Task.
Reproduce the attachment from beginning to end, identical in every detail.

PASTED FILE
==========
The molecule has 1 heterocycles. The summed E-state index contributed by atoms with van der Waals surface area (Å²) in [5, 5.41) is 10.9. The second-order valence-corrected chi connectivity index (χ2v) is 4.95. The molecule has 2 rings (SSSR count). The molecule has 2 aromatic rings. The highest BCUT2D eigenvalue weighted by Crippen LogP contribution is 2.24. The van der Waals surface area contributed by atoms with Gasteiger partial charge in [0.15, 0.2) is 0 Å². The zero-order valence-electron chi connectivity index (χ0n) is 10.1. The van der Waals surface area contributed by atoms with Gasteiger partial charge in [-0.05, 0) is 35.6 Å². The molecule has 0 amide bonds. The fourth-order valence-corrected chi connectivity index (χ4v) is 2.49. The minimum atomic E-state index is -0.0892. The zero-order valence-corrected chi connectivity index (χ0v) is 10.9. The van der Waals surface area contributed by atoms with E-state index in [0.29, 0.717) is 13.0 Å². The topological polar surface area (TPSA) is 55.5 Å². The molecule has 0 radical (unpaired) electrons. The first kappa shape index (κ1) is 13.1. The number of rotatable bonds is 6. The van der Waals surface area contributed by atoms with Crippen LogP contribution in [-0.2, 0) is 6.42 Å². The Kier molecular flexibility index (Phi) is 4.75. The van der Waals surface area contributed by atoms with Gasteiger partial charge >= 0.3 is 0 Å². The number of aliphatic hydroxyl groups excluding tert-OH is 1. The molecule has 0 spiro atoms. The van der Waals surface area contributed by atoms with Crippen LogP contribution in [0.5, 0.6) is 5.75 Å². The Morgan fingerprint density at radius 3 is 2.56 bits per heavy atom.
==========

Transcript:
The molecule has 1 heterocycles. The summed E-state index contributed by atoms with van der Waals surface area (Å²) in [5, 5.41) is 10.9. The second-order valence-corrected chi connectivity index (χ2v) is 4.95. The molecule has 2 rings (SSSR count). The molecule has 2 aromatic rings. The highest BCUT2D eigenvalue weighted by Crippen LogP contribution is 2.24. The van der Waals surface area contributed by atoms with Gasteiger partial charge in [0.15, 0.2) is 0 Å². The zero-order valence-electron chi connectivity index (χ0n) is 10.1. The van der Waals surface area contributed by atoms with Gasteiger partial charge in [-0.05, 0) is 35.6 Å². The molecule has 0 amide bonds. The fourth-order valence-corrected chi connectivity index (χ4v) is 2.49. The minimum atomic E-state index is -0.0892. The zero-order valence-corrected chi connectivity index (χ0v) is 10.9. The van der Waals surface area contributed by atoms with E-state index in [0.29, 0.717) is 13.0 Å². The topological polar surface area (TPSA) is 55.5 Å². The molecule has 0 radical (unpaired) electrons. The first kappa shape index (κ1) is 13.1. The number of rotatable bonds is 6. The van der Waals surface area contributed by atoms with Crippen LogP contribution in [-0.2, 0) is 6.42 Å². The Kier molecular flexibility index (Phi) is 4.75. The van der Waals surface area contributed by atoms with Gasteiger partial charge >= 0.3 is 0 Å². The number of aliphatic hydroxyl groups excluding tert-OH is 1. The molecule has 0 spiro atoms. The van der Waals surface area contributed by atoms with Crippen LogP contribution in [0.5, 0.6) is 5.75 Å². The Morgan fingerprint density at radius 3 is 2.56 bits per heavy atom.